Roger, another pillar of the tiny church, died two years later, in 2012. He still owned the building but unable to sell it in his final years because he had Alzheimer’s Disease.

“That’s when we started having problems,” Pauline Sutton said.

The Rev. Kenny Rusher took Don’s place as the pastor and died in 2019. Rev. Kenny Rusher’s widow Leota Rusher is still a vital part of the church. There has been no regular minister since, so Elizabeth and Pauline became licensed ministers and started preaching at the worship services. 

Guest pastors, such as Rev. Fred Starling of Faith Temple Church of God in Christ in Burlington, have been preaching at the church as well.

Fighting for the church

Ownership of the church passed to a family member who wanted to sell it. With no legal recourse and no claims to ownership, Elizabeth and Pauline could only continue services.

“Roger would have never wanted the church sold. He would never want that. But he just didn’t figure he would get Alzheimer’s,” Pauline said.

Elizabeth and Pauline did their best to hamstring the sale in the most Christian way possible — they killed prospective buyers with kindness. Anytime the real estate agent would show up, they rushed to the church to greet them and invite them to church services.

“I asked one woman why she wanted to buy it, and she said she wanted to turn it into a house. I said, ‘But this is already God’s house,’ ” Elizabeth said.

The regular visits caused some friction among the family. But it worked.

“They (prospective buyers) all felt something in this building. They could sense something,” Elizabeth Sutton said. “We just told them they are all welcome to come.”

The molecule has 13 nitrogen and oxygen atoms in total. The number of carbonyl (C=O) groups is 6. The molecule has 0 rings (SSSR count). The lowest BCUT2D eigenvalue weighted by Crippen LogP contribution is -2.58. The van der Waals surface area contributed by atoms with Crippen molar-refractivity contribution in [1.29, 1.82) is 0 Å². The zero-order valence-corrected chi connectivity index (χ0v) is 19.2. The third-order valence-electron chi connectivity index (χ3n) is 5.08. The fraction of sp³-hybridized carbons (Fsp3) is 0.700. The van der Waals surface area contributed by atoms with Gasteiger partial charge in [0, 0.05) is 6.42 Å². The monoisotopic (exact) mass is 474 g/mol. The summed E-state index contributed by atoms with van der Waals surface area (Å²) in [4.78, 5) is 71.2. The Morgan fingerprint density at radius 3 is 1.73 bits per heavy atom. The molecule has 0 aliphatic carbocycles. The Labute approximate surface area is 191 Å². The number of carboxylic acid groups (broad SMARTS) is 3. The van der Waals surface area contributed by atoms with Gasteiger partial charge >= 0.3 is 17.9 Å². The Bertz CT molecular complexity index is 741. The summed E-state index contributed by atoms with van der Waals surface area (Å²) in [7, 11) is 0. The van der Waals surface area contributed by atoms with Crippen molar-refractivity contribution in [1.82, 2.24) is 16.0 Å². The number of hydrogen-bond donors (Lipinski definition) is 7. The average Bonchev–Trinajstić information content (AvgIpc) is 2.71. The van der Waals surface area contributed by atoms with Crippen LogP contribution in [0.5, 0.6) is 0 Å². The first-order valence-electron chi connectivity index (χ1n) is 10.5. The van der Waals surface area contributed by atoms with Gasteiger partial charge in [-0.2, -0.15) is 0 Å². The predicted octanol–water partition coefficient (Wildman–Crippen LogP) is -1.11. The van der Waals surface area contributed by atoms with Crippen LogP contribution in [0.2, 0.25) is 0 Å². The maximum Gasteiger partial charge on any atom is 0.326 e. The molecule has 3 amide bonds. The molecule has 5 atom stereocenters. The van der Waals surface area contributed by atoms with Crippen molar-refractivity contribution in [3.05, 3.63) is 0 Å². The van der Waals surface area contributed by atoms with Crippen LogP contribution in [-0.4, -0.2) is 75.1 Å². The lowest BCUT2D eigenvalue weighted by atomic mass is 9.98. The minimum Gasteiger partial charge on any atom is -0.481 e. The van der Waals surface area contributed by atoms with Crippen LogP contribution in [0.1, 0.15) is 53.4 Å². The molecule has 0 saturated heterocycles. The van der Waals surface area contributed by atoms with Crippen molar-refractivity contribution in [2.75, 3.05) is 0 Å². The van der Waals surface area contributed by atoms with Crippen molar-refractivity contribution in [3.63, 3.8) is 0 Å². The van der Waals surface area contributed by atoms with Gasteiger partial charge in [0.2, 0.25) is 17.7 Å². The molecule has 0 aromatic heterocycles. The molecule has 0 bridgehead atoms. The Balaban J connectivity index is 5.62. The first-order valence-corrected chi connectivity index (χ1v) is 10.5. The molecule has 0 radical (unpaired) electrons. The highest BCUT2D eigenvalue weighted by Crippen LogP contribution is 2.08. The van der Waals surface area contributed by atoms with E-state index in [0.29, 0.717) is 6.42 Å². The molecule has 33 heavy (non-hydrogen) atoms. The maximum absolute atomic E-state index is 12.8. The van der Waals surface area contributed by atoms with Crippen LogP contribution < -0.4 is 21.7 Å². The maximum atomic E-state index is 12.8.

After not selling for three years, Elizabeth and Pauline were able to buy the church themselves.

“This is a new beginning. A new start,” Elizabeth Sutton said. “We built this on faith.”

A fresh start

The congregation is small but growing, thanks to a partnership with Faith Temple Church of God in Christ in Burlington. Several church members also worship and attend Bible studies in Lomax, consisting of about 15 people.

“These are my sisters,” said Patricia Johnson, secretary for Faith Temple Church of God in Christ. “I’m always available for Lomax. And I love them very much. And I love this church. When you walk in the door, you feel the presence of the Lord.”

The church still runs on a shoestring budget, and the Lord continues to provide. Every time there isn’t enough money to pay a bill, a generous donation or some other happenstance results in the money they need.

Pauline and Elizabeth are looking to grow the church out further. That’s why they have organized a fundraising weekend in conjunction with Faith Temple Church of God in Christ. They want to get the word out — to shout their praise for the Lord so all can hear.

“We’re still here. And I believe the church is going to fill up,” Elizabeth said.